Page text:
LEAKS: Best Buy Internal Doc Says Their "Extended Warranties" Are A "Myth"

An internal Best Buy training document sent to The Consumerist reveals Best Buy’s position on the “Extended Warranty” debate. Best Buy says they don’t sell those pesky “extended warranties” that get so much bad press— instead they sell “performance service plans.” The document also instructs Best Buy employees on how to sell these warranties to Upscale Suburban “Barry” and “Jill.” It’s important for consumers to be familiar with these tactics so they are able to recognize them while shopping in a high pressure sales environment such as Best Buy. Understanding the sales pitch puts you on equal ground with the salesperson.

From the document:

Myth Of Extended Warranty

Best Buy’s PSP/PRPs are not extended warranties. Some customers don’t purchase extended warranties because of the bad press that they sometimes receive. Extended warranties extend the limited manufacturer’s warranty and do not cover things like normal wear and tear, no lemon based on different repairs, or power surges. Our PSP/PRP’s offer benefits above and beyond the manufacturer’s warranty. It’s very important that you never disparage the manufacturer’s warranty in any way.

While it is true that Best Buy’s plans do offer services beyond what the manufacturer’s warranty offers, Consumer Reports (the source of the bad press the document refers to) makes it very clear that they are talking about “performance service plans” or “extended service plans” when they tell people to skip the “extended warranty.”

From Consumer Reports (emphasis ours):

Retailers are pushing hard to get you to buy extended warranties, or service plans, because they’re cash cows. Stores keep 50 percent or more of what they charge for warranties. That’s much more than they can make selling actual products.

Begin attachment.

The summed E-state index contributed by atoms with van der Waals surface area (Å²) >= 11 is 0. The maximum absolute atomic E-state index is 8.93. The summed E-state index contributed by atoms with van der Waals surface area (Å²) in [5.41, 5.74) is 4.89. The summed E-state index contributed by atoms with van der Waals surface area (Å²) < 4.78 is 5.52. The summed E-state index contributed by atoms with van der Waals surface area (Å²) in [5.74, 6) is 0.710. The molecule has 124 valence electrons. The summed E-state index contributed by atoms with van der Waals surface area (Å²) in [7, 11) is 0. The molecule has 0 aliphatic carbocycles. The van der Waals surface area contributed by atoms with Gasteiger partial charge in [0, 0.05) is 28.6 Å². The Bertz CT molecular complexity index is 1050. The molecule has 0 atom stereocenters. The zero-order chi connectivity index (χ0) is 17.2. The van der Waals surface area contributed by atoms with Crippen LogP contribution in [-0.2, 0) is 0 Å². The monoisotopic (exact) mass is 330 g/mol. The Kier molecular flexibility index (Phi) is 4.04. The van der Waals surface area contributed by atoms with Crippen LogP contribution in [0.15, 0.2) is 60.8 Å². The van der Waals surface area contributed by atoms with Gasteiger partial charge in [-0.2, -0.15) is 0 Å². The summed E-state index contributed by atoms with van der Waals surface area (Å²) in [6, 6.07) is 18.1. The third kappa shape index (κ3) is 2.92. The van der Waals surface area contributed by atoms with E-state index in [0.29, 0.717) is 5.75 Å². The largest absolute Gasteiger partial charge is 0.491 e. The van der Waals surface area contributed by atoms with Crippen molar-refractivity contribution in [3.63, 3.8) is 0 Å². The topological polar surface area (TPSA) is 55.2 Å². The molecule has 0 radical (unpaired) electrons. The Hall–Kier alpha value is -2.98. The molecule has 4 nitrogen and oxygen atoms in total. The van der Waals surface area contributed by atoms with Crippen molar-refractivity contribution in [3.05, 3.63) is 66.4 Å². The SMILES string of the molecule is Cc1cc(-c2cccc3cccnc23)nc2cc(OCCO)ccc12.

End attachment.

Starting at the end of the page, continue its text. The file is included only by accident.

For the consumer, extended warranties are notoriously bad deals because:

* Some repairs are covered by the standard manufacturer warranty that comes with the product.

* Products seldom break within the extended-warranty window–after the standard warranty has expired but within the typical two to three years of purchase–our data show.

* When electronics and appliances do break, the repairs, on average, cost about the same as an extended warranty.

We have long advised against extended warranties. In fact, we feel so strongly that consumers are being misled about them that last year we took out a full-page ad in USA Today (see below) to warn shoppers.

Consumer Reports suggests that, rather than paying extra for a “extended warranty” or “service plan” you take the money you would have spent and place it in a small emergency repair fund. This way you can use the money to repair whatever breaks. This money will never “expire.” It’s also important to remember that your credit card probably has extended warranty protection that doubles the manufacturer’s warranty–just for using your card to purchase the item.

Here’s a chart that shows the average failure rate of 3-4 year old electronic items. You can use this chart to judge for yourself what level of risk you’re comfortable with when it comes to extended warranties.
consumerreportsfailurerate.jpg
Why you don’t need an extended warranty
[Consumer Reports]

Click the pages below to see the document in full.